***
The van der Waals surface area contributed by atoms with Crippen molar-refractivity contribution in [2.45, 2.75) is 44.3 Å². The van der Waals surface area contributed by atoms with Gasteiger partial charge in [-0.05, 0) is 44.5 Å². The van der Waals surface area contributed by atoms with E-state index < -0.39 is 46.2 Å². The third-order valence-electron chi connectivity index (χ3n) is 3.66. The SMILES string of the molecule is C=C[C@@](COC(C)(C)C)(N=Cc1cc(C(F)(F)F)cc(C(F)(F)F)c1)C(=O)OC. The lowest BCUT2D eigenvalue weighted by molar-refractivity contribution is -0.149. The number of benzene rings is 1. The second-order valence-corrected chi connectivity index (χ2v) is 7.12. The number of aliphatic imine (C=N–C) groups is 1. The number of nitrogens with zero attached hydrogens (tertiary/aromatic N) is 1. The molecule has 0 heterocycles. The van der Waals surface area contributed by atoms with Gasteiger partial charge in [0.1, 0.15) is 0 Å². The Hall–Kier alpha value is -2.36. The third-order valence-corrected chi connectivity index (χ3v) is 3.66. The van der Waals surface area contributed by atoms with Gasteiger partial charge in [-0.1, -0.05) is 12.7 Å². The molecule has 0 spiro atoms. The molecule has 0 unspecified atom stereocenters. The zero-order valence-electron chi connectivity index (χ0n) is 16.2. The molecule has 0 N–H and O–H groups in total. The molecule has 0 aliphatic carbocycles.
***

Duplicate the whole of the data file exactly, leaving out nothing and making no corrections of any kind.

The van der Waals surface area contributed by atoms with Crippen molar-refractivity contribution in [2.45, 2.75) is 44.3 Å². The van der Waals surface area contributed by atoms with Gasteiger partial charge in [-0.05, 0) is 44.5 Å². The van der Waals surface area contributed by atoms with E-state index < -0.39 is 46.2 Å². The third-order valence-electron chi connectivity index (χ3n) is 3.66. The SMILES string of the molecule is C=C[C@@](COC(C)(C)C)(N=Cc1cc(C(F)(F)F)cc(C(F)(F)F)c1)C(=O)OC. The lowest BCUT2D eigenvalue weighted by molar-refractivity contribution is -0.149. The number of benzene rings is 1. The second-order valence-corrected chi connectivity index (χ2v) is 7.12. The number of aliphatic imine (C=N–C) groups is 1. The number of nitrogens with zero attached hydrogens (tertiary/aromatic N) is 1. The molecule has 0 heterocycles. The van der Waals surface area contributed by atoms with Gasteiger partial charge in [0.1, 0.15) is 0 Å². The Hall–Kier alpha value is -2.36. The third-order valence-corrected chi connectivity index (χ3v) is 3.66. The van der Waals surface area contributed by atoms with Gasteiger partial charge in [-0.1, -0.05) is 12.7 Å². The molecule has 0 spiro atoms. The molecule has 0 unspecified atom stereocenters. The zero-order valence-electron chi connectivity index (χ0n) is 16.2. The molecule has 0 N–H and O–H groups in total. The molecule has 0 aliphatic carbocycles.